I think this is a very slippery slope. If the parents were very physically unattractive, would it be immoral of them to bring “ugly” children into the world, knowing the burden they face? What if there was a 100% probablity that the child would have less severe special needs than Down Syndrome, like a malformed hand or hearing loss?

Everyone has their own crosses to bear. Some crosses are more apparent to others. People with Down Syndrome happen to carry a cross that is highly visible to others. But I don’t believe that their lives are any less worthy, human, joy-filled, or full of potential than mine.

I didn’t say they were, in fact I went out of my way to point out the opposite. But I have witnessed first hand with my niece how hard it is to raise her and how hard her life is. That is a hard life to live. I’m not sure I would feel right about giving that kind of life to a child, and continue to conceive knowing that each child would have to face those problems and a hard life.

And I’m not suggesting ugly children shouldn’t be born, or any kind of eugenics of any kind. I’m not saying children with problems shouldn’t be born. I’m asking what people would do if they knew they had a near 100% chance they would have children with some kind of developmental problem, whether they would continue to conceive.

To be clear, I know that my sister loves her daughter and that she has brought them great joy and that she is a blessing to their family. And I love her as well, she’s a special child and it’s great to have known her. But I also know that it’s not all joy and fun times, and that my niece has health issues, developmental issues, and not every day is a happy day for her and she goes through things that other kids do not. And I know it makes my sister sad to see her daughter experience those things, and that she will not know of things in life that most of use do know. It is a hard life to live. You cannot deny that. Yes, she’s special and she has the dignity of life that we all have having been made in the likeness of God. But it is a hard life.

My question isn’t about whether she is a person or if those with down syndrome can have good lives. My question is for parents that know every one of their children will most likely turn out that way. One child is a hard situation as it is. How would you raise 3 or 4 or 5 or 6 children like that? It takes a lot of time and energy to raise just my niece. How would you handle a whole brood of down syndrome children? And how would it affect you, knowing not only the joys of each child, but the sadness of their situations and how they would suffer from their situation? IMO it would take a lot of compassion and patience and humility to do that. And I do not know how I would be able to handle that decision. And like I asked, would it be moral to continue to put that burden on each new life knowing it was most likely to happen? What if it wasn’t downs syndrome, but something more drastic like missing limbs or organs? You knew every child would have a serious health problem. Would it be okay for them to suffer those health problems? I dunno.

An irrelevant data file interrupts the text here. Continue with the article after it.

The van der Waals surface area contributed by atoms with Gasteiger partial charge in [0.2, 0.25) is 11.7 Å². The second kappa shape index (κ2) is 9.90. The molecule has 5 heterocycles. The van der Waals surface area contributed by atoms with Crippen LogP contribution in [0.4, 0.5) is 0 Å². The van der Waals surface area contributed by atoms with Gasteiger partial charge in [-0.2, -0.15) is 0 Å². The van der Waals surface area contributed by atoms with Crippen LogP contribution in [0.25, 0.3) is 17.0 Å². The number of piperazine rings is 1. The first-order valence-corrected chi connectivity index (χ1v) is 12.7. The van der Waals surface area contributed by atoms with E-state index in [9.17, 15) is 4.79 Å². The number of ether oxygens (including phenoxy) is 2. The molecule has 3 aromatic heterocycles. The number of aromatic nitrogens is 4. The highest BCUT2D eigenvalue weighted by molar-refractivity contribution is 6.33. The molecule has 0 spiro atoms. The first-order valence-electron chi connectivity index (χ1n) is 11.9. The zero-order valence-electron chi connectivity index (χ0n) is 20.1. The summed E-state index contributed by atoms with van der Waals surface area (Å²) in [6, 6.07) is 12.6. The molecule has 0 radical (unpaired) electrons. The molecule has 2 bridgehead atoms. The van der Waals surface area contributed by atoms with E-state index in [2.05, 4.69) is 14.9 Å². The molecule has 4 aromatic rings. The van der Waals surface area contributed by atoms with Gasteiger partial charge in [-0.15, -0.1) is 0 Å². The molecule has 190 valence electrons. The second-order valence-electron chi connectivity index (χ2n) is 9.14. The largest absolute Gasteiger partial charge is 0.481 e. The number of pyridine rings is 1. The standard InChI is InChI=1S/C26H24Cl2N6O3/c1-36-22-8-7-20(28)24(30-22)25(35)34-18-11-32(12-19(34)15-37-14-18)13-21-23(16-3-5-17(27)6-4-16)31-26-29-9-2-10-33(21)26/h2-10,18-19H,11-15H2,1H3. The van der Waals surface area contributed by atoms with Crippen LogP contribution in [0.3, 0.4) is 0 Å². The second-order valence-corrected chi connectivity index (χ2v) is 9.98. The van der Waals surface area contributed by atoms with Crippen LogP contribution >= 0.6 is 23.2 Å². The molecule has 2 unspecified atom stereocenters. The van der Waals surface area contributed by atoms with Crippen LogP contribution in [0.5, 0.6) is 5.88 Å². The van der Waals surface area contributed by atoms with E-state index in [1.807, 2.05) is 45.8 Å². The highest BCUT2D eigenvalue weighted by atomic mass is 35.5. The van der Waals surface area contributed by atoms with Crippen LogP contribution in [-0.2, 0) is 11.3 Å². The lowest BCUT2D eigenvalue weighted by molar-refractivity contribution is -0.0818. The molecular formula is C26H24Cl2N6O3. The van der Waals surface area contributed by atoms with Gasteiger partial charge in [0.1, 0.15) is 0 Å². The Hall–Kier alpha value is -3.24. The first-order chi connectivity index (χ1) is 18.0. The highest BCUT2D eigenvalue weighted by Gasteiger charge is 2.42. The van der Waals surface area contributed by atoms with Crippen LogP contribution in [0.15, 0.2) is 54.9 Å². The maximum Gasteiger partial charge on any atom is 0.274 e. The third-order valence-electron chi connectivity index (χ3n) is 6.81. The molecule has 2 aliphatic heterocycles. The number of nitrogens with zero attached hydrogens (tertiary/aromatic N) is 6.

As I wrote earlier, it would take a lot of discernment and prayer for me to make that decision. It would certainly be a test of my ability to follow God’s will. If it would not be for you (whoever), then you are a better person than me.

The child’s future care, for one. If your child will not be independent as an adult, the parent must support the grown child in some fashion. Even if the grown child lives at home, what about after the death of the parents? Caring and planning for the entire lifetime of a child with DS does strike me as a burden. A burden willingly undertaken yes, but a burden nonetheless. It would hard enough to ensure that one grown child who would never be independent is cared for for their whole lives - how would one couple do that for multiple, especially many, children with DS?

I haven’t even gotten into the day to day care that a DS child needs, the therapies etc. Doable for one, even 2, but how would one couple meet the developmental challenges of many kids with DS? Especially since one of the parents would have to be working to pay for the therapies.

Then the health isssues that commonly go with DS. The majority of kids with DS have heart issues. How in the world would one ordinary couple pay for the daily medical care for multiple kids with DS?

It’s either naive or disingenuous to act as though multiple kids with DS in one family would not be a burden. It certainly isn’t for someone not living that life to say it isn’t.

To me, a burden suggests dead weight, something that drains but does not contribute. Something unwanted. It feels utilitarian, as if we believe that society members that can’t “pull their share” become a burden on hard-working, productive members. I think in secular culture, children are often considered a burden in general, just by virtue of their helplessness. But are they? Should we call people who can’t contribute a burden?